Second, over time you will soak in more and more different coding styles and techniques. This will help you in your continuing efforts to get better as you are no longer in a box only looking at your own code. Several other people have expounded on the benefits of code reading so I will not dive in deep on that topic here, but suffice to say, it is really valuable.

Third, you will learn more about how the project works and may discover there is a better way to do what you are attempting. Some hidden option that no one has blogged about or utility class with handy helper methods.

Fourth, you will get faster and faster at tracking down where code is that you need. You will learn quickly how to find project’s code and where to find the code you need in the project. The steps above that describe my approach typically take me about the same amount of time as it would to search on google.

Fifth, and finally, and maybe most importantly, you will become addicted to reading code. You will start to shiver and shake when you have not had your fix in a few days. You mind will begin to race with ideas. You will see how someone else solved a problem and think of better ways.

You will create. You will improve.

Conclusion

Ensure that GitHub is always near your fingertips. Install gemedit or a similar utility. Next time you go to google for an answer, stop, break open the code and learn. Here is hoping this article lights some peeps on fire instead of lighting a fire for them.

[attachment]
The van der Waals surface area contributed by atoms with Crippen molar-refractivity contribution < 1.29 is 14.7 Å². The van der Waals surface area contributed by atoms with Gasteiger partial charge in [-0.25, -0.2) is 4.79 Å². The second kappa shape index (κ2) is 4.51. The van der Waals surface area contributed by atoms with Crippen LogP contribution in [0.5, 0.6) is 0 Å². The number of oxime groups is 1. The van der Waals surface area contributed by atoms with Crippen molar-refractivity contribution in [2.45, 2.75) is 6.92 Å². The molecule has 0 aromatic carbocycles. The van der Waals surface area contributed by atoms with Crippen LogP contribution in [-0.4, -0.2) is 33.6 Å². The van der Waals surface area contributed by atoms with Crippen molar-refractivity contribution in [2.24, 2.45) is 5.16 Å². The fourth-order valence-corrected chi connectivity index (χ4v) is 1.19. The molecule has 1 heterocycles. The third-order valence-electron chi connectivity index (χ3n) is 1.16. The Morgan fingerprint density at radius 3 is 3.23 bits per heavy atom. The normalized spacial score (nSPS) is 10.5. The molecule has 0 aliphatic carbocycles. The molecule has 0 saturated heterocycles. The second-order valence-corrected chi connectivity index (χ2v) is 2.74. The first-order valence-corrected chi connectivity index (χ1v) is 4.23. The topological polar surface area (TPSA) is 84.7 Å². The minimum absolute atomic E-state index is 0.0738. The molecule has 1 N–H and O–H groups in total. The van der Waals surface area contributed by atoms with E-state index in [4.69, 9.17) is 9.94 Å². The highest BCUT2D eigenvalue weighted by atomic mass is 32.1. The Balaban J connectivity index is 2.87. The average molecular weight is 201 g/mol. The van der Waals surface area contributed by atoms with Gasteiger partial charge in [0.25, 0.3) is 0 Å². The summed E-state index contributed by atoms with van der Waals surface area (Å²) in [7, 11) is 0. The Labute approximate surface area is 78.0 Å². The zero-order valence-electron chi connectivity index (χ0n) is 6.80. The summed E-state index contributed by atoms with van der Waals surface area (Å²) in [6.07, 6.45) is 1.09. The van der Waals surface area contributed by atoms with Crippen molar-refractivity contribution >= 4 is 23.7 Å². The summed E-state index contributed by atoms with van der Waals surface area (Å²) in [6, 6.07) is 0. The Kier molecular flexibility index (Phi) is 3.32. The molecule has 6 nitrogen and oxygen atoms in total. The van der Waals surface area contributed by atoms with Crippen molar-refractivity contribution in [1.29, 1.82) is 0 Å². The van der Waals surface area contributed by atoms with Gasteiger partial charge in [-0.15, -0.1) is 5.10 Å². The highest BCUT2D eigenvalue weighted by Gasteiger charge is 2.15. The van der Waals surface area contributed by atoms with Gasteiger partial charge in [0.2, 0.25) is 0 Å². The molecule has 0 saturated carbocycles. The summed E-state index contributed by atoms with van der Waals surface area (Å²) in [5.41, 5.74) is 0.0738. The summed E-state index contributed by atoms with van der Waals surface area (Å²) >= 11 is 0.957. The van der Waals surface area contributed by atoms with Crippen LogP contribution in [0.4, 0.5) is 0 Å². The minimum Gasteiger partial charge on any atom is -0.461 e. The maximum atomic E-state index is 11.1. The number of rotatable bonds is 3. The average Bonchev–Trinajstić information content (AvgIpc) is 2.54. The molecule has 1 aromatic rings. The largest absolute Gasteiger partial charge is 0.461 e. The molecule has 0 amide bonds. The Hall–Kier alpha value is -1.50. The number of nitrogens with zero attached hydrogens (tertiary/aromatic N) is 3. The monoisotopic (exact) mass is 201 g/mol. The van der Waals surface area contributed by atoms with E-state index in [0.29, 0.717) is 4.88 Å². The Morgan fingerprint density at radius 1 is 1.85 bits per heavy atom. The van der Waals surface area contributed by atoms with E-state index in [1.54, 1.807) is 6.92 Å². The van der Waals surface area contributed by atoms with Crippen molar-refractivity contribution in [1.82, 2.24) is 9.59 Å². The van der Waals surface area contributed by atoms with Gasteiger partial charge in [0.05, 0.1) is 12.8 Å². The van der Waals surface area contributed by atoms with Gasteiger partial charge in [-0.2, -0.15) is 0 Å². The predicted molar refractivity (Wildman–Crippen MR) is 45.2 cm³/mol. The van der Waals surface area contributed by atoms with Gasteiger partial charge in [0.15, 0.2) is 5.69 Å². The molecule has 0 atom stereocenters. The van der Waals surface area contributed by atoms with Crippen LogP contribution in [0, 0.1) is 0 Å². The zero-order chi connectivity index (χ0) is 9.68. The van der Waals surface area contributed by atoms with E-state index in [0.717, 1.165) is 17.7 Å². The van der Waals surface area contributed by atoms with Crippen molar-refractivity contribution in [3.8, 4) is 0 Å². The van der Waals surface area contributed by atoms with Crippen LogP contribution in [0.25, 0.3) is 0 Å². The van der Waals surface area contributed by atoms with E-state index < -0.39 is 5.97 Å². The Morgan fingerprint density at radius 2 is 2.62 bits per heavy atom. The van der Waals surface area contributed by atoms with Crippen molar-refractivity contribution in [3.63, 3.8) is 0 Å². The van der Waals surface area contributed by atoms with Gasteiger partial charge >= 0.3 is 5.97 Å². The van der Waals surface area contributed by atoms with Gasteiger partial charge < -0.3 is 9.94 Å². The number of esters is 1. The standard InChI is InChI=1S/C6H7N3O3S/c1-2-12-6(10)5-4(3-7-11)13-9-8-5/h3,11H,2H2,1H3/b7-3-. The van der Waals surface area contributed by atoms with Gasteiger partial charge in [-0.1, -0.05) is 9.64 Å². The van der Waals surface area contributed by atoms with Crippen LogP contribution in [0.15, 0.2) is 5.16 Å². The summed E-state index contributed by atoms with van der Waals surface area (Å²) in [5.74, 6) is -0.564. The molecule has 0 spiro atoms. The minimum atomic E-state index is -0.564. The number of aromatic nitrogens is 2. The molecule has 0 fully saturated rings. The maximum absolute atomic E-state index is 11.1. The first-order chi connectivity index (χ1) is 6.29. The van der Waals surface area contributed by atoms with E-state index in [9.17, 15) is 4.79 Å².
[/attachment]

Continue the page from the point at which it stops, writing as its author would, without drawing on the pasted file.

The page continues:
62 Comments

  1. Awesome post! I will check out gemedit. The `gem which` command is also useful to find the path to an installed gem.

  2. Is there a “let me Github that for you”?

  3. @Brian: I was totally thinking that as I wrote the post. I am far too lazy to create it though.

  4. While I agree that reading the source (and tests) will teach you a lot about the code, I still think thoroughly documenting your code is very important. Let’s not forget to do that because we think our code is readable.

  5. If there is not a google answer, you should blog about it. You’ll quickly be the “authoritative” answer for your own question.

  6. @Jeff: Agreed. That is why I have been working on MongoMapper documentation over features right now, since it is pretty stable.

    @Jason: Another good point. If you cannot find it in google, figure it out and then blog about it.